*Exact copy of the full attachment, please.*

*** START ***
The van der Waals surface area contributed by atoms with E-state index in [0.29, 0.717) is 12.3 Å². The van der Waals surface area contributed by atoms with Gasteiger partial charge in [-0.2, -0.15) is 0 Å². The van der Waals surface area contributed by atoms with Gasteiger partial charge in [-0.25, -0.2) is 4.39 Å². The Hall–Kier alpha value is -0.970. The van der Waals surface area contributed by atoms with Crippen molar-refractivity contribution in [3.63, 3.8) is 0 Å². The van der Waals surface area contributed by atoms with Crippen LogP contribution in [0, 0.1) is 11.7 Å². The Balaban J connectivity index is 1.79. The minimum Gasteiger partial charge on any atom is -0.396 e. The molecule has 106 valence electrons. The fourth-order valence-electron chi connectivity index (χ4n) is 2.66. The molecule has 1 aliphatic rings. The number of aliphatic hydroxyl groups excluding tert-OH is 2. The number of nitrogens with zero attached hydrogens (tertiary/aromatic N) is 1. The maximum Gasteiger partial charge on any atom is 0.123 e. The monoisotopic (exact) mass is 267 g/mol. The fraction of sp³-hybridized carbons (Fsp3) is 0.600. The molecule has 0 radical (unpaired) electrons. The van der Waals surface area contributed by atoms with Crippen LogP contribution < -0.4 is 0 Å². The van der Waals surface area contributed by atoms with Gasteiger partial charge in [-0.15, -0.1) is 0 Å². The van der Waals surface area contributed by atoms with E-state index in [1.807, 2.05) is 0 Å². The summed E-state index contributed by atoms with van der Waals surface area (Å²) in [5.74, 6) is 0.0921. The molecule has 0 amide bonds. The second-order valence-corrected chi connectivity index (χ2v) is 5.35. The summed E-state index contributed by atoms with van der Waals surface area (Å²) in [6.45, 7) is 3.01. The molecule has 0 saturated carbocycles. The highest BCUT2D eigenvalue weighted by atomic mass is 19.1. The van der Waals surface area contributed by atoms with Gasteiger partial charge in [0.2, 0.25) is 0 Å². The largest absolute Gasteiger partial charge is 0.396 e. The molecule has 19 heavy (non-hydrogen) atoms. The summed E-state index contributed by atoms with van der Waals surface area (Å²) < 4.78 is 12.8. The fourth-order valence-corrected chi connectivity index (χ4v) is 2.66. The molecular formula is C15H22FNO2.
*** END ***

The van der Waals surface area contributed by atoms with E-state index in [0.29, 0.717) is 12.3 Å². The van der Waals surface area contributed by atoms with Gasteiger partial charge in [-0.2, -0.15) is 0 Å². The van der Waals surface area contributed by atoms with Gasteiger partial charge in [-0.25, -0.2) is 4.39 Å². The Hall–Kier alpha value is -0.970. The van der Waals surface area contributed by atoms with Crippen molar-refractivity contribution in [3.63, 3.8) is 0 Å². The van der Waals surface area contributed by atoms with Crippen LogP contribution in [0, 0.1) is 11.7 Å². The Balaban J connectivity index is 1.79. The minimum Gasteiger partial charge on any atom is -0.396 e. The molecule has 106 valence electrons. The fourth-order valence-electron chi connectivity index (χ4n) is 2.66. The molecule has 1 aliphatic rings. The number of aliphatic hydroxyl groups excluding tert-OH is 2. The number of nitrogens with zero attached hydrogens (tertiary/aromatic N) is 1. The maximum Gasteiger partial charge on any atom is 0.123 e. The monoisotopic (exact) mass is 267 g/mol. The fraction of sp³-hybridized carbons (Fsp3) is 0.600. The molecule has 0 radical (unpaired) electrons. The van der Waals surface area contributed by atoms with Crippen LogP contribution < -0.4 is 0 Å². The van der Waals surface area contributed by atoms with Gasteiger partial charge in [-0.15, -0.1) is 0 Å². The van der Waals surface area contributed by atoms with E-state index in [1.807, 2.05) is 0 Å². The summed E-state index contributed by atoms with van der Waals surface area (Å²) in [5.74, 6) is 0.0921. The molecule has 0 amide bonds. The second-order valence-corrected chi connectivity index (χ2v) is 5.35. The summed E-state index contributed by atoms with van der Waals surface area (Å²) in [6.45, 7) is 3.01. The molecule has 0 saturated carbocycles. The highest BCUT2D eigenvalue weighted by atomic mass is 19.1. The van der Waals surface area contributed by atoms with Gasteiger partial charge in [0.2, 0.25) is 0 Å². The largest absolute Gasteiger partial charge is 0.396 e. The molecule has 19 heavy (non-hydrogen) atoms. The summed E-state index contributed by atoms with van der Waals surface area (Å²) < 4.78 is 12.8. The fourth-order valence-corrected chi connectivity index (χ4v) is 2.66. The molecular formula is C15H22FNO2.